A few months later, in December, I sent Harlan a copy of my recently published New York Review of Science Fiction piece about his two latest books, Pulling a Train and Getting in the Wind. Once again, Harlan responded not long afterwards. As with the previous correspondence, the letter was cleanly written on a vintage Smith-Corona manual typewriter and read (in part):
What a dynamite review! Genuine day-making killer.
I am in your debt; unfortunate that [for propriety's sake, I've redacted a caustically humorous remark about a deceased science fiction editor]. But now I have the Good Words, and I thank you evermuch!
yr. Pal, Harlan
The letter now hangs on my wall, framed in glass. Harlan deemed something I wrote to be a "dynamite, day-making killer," and pleased him enough to claim that he was in my debt. Well, of course, the situation was the other way around and always would be. Anyone who was ever touched by the fiery power of his imagination will forever be in Harlan's debt.
If you've somehow escaped the hypnotic pull of Harlan's work up to this point, I suggest beginning with my favorite of his many excellent collections, Angry Candy (1988), which my older brother bought for me as a Christmas gift when I was sixteen years old. That might very well be the best Christmas gift I've ever received. Appropriately, given today's events, Angry Candy is all about dealing with the unbearable mysteries of death.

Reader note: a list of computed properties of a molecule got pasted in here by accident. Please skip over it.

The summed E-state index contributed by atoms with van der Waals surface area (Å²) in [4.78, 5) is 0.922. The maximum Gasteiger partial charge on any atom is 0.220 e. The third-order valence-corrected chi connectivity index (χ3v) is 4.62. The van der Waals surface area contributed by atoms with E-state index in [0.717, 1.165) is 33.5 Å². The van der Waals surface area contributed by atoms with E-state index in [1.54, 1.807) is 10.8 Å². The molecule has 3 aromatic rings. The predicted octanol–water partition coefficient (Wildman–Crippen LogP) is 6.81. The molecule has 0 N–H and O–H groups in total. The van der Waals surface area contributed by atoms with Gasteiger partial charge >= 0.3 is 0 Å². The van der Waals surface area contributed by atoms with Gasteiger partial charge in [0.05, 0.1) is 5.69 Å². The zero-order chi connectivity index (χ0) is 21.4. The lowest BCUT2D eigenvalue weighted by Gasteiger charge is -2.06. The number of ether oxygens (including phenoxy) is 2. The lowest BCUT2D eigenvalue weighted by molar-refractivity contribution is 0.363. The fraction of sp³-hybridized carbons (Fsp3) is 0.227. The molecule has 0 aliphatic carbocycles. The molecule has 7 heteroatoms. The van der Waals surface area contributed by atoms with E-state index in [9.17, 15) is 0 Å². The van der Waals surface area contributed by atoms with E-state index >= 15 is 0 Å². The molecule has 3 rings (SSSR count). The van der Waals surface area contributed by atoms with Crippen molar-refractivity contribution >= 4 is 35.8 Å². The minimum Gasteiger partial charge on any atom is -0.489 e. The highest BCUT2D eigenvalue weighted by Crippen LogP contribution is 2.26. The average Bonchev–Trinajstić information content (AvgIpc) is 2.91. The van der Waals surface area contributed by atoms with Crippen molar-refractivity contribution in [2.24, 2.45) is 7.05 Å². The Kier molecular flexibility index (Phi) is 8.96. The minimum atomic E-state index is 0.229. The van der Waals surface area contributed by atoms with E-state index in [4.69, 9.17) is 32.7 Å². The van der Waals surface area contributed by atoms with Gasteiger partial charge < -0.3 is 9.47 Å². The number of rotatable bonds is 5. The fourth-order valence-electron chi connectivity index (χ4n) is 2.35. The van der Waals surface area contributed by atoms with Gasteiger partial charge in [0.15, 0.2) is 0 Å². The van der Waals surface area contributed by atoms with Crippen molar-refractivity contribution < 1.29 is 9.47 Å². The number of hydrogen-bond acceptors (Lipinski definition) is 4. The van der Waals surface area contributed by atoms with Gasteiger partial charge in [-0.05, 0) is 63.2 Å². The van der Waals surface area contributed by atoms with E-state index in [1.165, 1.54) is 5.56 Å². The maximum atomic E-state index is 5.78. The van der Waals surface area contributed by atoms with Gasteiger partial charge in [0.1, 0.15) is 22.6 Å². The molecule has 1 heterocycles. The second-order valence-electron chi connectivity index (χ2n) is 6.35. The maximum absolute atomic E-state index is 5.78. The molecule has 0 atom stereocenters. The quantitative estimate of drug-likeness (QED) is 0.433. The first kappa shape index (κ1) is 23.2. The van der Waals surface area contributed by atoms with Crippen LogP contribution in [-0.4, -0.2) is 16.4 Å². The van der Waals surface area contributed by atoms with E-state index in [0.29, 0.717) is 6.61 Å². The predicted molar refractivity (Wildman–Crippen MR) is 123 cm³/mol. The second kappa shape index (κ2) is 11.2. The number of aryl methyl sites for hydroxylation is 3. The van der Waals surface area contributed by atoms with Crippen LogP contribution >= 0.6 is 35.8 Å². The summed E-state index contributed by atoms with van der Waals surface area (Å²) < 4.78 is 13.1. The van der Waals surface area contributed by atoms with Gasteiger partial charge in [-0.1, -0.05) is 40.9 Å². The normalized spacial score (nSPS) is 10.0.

Synchronistically, Harlan's latest book, Blood's a Rover, arrived on my doorstep just yesterday. I had begun reading it only hours before his death.
As when Ray Bradbury passed away in 2012 (also in the month of June), I decided to honor Harlan's memory by writing a new short story. My Postscripts novelette, "The Wedding Photographer," emerged from that protracted period of mourning for Bradbury and remains one of my favorites of the thirty or so stories I've published. As Harlan himself wrote in the Author's Note at the end of "The Museum on Cyclops Avenue" (a story inspired by Robert Bloch's passing), "The work goes on."
"For a brief time I was here; and for a brief time I mattered."
--Harlan Ellison, Afterword to The Essential Ellison